Culinary Conflict: When the Kitchen Wars

  The establishment of national dishes is one of the aspects of dietary identity. The boundaries of food are very fragile. The theoretical model is completely incompatible with the actual cooking. No matter what social class people are in, people must pay attention to the taste of the dishes. , how much it will cost, instead of thinking about national interests on eating.
  ”Other’s cooking” thus becomes a reference, which can be imitated or avoided as much as possible.
  The antagonism between France and England is also reflected in indirect culinary antagonisms, with many British restaurants refusing to include French dishes on their menus after the 18th century. The French court cooking undoubtedly deeply influenced the eating habits of the British aristocracy, and the so-called “home cooking”‘s real “counterattack” against the French influence cannot be ignored. In 1842, Jacques Aragon published “Dine in Paris”, when it comes to restaurants and public restaurants, his words can’t be more mean, but when it comes to French and English restaurants, he separates French food from British food and says that French food is really good. Delicious, British food is hard to swallow. Hungarian nationalists take advantage of the habits of the Germans, saying that the habits of the Germans are too “Germanic”, and they are the most powerful when it comes to eating: they prefer greasy dishes, the amount of dishes is huge, and they read books while eating. Huge damage to the lives of Hungarians. Anti-Semitic sentiment in Austria even spread to the culinary space, and in 1872 the Vienna Student Union established the first Germanic pub, prohibiting any Jewish students from sharing a table with them, and not allowing Jewish students to drink beer with Germanic students.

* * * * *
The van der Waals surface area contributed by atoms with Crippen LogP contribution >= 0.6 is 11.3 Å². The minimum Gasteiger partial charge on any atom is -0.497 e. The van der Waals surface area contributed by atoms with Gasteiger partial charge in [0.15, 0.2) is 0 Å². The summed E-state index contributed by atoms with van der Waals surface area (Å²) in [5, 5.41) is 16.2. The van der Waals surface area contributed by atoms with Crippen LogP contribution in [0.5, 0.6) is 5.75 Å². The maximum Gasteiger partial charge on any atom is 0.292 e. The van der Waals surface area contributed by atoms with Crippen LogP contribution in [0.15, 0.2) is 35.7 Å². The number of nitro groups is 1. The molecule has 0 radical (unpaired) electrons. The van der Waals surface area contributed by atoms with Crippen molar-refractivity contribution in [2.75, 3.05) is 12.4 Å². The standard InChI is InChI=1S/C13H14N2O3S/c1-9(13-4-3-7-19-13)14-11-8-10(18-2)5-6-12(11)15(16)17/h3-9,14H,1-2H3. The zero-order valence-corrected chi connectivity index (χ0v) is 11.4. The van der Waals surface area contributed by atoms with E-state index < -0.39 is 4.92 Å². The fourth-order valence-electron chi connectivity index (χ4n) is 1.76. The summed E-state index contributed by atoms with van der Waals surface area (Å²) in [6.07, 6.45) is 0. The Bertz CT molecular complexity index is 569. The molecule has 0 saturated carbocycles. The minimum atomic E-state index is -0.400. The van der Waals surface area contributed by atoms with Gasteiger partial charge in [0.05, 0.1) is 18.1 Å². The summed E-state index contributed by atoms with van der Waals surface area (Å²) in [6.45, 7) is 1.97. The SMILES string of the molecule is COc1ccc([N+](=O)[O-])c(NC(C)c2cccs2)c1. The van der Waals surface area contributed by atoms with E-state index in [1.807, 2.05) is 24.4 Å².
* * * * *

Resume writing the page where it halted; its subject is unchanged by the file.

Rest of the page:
Some other societies, modeled after the Vienna Student Union, also engage in such discriminatory behavior. The theory of “other” also links food with the morality of a certain group (more often, the defect of the group). The French “chestnut culture” is very telling. The chestnut itself does not have any special meaning, but since the 18th century, the chestnut has gradually been associated with the laziness of the grower. Scientist Shaptal said that “the chestnut orchard does not need human care”, and in 1863, Gaspalan declared in his book “Agricultural Course”: “Only relying on the fruit of one tree to feed their own people, must be in life. Stagnant.” Similar criticisms are mounting, with some slamming farmers in the Limousin region for their alleged idleness and others in Corsica. In 1905, Jean Lorrain said fiercely: “Chestnuts are the wheat of Corsica, which matches the poverty and laziness of the Corsican peasants.” : “The pie falls from the sky, the fruit falls from the tree, the top falls, and the bottom is picked up. Isn’t this the Eldorado dreamed by the socialists?” His political message is very clear: “chestnut culture” can breed laziness , guaranteeing that it will also breed rebellion and turmoil.